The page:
The heinous crime was carried out with the tacit approval of local government, and those who participated included a city leader, a well-known attorney, and a local newspaper editor. The future governor of Louisiana and the future mayor of New Orleans were also members of the lynch mob. Astoundingly, many media outlets, including The New York Times and Los Angeles Times, praised the actions of the mob and even blamed the victims for their own deaths. The New York Times opined, “These sneaking and cowardly Sicilians, the descendants of bandits and assassins, who have transported to this country the lawless passions, the cut-throat practices, and the oath-bound societies of their native country, are to us a pest without mitigation….Lynch law was the only course open to the people of New Orleans.” The Los Angeles Times’ jubilant headlines read, “Slayers Slain—Leading citizens take part [in] a great popular revolt against the failure of law.” The Times proclaimed, “It served them right” and went on to describe the gruesome deaths with palpable glee.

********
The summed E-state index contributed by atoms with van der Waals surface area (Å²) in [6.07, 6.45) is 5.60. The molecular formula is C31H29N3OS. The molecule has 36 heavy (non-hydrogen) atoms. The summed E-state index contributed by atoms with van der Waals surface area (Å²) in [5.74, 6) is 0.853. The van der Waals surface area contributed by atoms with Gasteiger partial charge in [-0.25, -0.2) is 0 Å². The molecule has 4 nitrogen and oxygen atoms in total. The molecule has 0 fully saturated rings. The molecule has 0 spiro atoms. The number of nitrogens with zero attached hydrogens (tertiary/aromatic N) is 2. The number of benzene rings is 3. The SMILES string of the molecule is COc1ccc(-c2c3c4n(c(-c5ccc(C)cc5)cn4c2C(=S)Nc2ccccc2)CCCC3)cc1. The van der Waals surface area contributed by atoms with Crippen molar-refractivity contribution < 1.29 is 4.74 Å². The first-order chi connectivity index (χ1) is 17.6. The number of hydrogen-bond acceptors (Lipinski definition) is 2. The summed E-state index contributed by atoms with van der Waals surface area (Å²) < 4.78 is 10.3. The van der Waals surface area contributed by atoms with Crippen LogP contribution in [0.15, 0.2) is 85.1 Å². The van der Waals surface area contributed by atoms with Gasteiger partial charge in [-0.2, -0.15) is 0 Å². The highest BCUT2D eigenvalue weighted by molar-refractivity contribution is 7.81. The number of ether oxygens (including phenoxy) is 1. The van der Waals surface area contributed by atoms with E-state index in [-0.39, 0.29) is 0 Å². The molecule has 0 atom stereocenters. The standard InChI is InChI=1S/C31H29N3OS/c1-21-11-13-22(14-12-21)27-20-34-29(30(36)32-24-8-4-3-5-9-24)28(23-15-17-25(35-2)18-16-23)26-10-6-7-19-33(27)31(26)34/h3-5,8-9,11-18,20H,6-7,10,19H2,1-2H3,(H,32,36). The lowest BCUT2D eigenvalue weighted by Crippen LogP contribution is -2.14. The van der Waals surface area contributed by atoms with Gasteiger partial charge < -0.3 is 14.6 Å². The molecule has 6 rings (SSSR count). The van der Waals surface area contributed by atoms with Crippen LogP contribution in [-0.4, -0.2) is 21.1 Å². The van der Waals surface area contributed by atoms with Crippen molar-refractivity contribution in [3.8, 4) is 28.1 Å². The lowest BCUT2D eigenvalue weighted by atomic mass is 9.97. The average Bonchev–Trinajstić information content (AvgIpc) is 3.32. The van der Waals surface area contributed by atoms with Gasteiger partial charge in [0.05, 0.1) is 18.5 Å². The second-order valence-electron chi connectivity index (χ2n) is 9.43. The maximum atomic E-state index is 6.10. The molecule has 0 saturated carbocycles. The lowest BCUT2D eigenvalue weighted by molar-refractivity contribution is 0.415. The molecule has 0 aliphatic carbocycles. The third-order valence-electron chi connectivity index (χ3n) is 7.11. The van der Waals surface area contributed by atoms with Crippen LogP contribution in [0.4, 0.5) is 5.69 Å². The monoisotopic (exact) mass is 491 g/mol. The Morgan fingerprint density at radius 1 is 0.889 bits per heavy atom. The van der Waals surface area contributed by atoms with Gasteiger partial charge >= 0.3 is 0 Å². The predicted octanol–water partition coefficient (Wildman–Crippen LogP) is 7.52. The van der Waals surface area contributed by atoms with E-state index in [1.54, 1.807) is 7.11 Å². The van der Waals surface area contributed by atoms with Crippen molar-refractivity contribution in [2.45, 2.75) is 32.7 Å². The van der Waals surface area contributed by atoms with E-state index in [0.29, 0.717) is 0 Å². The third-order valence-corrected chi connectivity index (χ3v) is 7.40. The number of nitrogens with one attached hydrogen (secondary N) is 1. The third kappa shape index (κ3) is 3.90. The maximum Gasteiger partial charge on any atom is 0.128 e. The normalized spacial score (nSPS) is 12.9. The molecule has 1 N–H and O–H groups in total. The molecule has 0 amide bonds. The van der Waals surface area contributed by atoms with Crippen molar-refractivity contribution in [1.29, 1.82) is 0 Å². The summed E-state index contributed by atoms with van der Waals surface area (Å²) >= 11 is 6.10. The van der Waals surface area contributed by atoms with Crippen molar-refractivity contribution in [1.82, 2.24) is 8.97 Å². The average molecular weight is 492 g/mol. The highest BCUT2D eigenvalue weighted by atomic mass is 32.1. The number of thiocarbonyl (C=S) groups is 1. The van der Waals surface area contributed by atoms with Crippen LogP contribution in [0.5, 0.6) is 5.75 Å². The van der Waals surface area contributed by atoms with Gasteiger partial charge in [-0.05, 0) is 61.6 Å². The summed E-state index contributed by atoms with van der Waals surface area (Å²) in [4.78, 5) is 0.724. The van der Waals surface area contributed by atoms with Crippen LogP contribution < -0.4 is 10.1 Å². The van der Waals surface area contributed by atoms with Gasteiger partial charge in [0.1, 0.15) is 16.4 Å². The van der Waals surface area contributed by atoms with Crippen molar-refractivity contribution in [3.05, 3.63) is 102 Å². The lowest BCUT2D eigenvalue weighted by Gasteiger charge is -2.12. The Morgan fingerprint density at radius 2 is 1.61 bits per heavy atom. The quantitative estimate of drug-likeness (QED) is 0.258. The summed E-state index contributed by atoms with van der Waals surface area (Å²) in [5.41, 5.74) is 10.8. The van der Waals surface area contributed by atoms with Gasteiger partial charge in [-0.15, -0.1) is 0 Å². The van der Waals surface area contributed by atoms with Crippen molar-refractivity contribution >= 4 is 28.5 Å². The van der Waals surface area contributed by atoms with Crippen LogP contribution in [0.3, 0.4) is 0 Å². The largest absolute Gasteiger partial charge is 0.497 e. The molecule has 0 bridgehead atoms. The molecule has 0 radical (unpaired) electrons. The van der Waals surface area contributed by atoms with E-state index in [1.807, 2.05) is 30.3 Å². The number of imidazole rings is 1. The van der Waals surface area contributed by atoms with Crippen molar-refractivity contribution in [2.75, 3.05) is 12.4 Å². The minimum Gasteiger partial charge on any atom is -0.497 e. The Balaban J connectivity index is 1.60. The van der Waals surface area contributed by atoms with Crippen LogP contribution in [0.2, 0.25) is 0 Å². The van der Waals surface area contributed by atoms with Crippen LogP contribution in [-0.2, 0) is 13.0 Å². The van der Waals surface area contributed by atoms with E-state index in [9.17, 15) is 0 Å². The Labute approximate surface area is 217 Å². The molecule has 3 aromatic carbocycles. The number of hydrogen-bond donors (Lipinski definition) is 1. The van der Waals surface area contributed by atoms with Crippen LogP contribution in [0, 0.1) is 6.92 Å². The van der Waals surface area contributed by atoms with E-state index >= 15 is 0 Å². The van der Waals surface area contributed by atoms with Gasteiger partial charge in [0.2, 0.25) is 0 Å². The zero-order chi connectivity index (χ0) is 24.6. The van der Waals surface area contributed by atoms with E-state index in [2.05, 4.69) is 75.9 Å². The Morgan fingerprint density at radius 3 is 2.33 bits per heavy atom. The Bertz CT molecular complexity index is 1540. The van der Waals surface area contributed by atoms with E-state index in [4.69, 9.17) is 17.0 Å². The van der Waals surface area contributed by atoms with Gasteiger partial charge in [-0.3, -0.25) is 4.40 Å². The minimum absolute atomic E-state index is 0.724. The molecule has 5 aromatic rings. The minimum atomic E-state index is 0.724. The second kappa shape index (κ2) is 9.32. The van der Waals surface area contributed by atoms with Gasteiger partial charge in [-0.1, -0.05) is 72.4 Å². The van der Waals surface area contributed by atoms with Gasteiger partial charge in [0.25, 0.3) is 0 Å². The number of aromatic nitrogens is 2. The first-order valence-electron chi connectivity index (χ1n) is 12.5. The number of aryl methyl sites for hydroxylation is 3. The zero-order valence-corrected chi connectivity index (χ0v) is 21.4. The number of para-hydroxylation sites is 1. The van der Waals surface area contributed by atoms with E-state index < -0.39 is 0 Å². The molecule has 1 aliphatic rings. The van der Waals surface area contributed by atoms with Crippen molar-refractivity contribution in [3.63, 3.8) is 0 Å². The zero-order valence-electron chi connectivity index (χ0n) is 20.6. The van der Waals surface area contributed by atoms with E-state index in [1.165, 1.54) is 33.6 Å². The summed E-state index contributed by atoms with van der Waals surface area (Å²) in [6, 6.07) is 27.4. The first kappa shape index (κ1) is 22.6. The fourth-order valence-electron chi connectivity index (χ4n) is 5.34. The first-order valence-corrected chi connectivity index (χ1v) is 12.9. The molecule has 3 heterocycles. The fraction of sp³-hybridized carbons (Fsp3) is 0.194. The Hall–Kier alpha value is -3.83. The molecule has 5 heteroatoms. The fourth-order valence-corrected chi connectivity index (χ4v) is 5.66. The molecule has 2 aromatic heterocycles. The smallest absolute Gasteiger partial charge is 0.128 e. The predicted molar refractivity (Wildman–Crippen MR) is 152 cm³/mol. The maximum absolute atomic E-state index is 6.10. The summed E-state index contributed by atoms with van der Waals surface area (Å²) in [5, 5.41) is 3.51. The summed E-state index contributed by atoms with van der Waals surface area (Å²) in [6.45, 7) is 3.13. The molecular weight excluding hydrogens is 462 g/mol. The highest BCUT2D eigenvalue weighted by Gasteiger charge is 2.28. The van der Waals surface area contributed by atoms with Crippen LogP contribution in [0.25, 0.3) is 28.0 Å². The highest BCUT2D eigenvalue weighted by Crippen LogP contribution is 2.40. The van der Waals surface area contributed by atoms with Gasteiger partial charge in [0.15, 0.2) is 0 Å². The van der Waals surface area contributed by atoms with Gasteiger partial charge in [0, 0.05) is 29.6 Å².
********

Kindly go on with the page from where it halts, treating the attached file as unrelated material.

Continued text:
News of the lynching resonated far beyond New Orleans. Italian American communities in the United States organized protests while the Italian media expressed horror and outrage over what had occurred. After the United States government refused to hold the killers accountable for their acts, Italy briefly severed diplomatic relations with America.
The New Orleans lynching, although relegated to a footnote in history, has long impacted the lives of Italian Americans, though, ironically, many Italian Americans remain unaware of the event. The lynching popularized the word mafia in the American vernacular and, from that point forward, crimes, including minor infractions attributed to Italians, were said to be the work of the “mafia.” With the advent of motion pictures, the mafia trope would be widely exploited by filmmakers, a phenomenon which goes hand-in-hand with a near obsession with the mafia that continues to this day.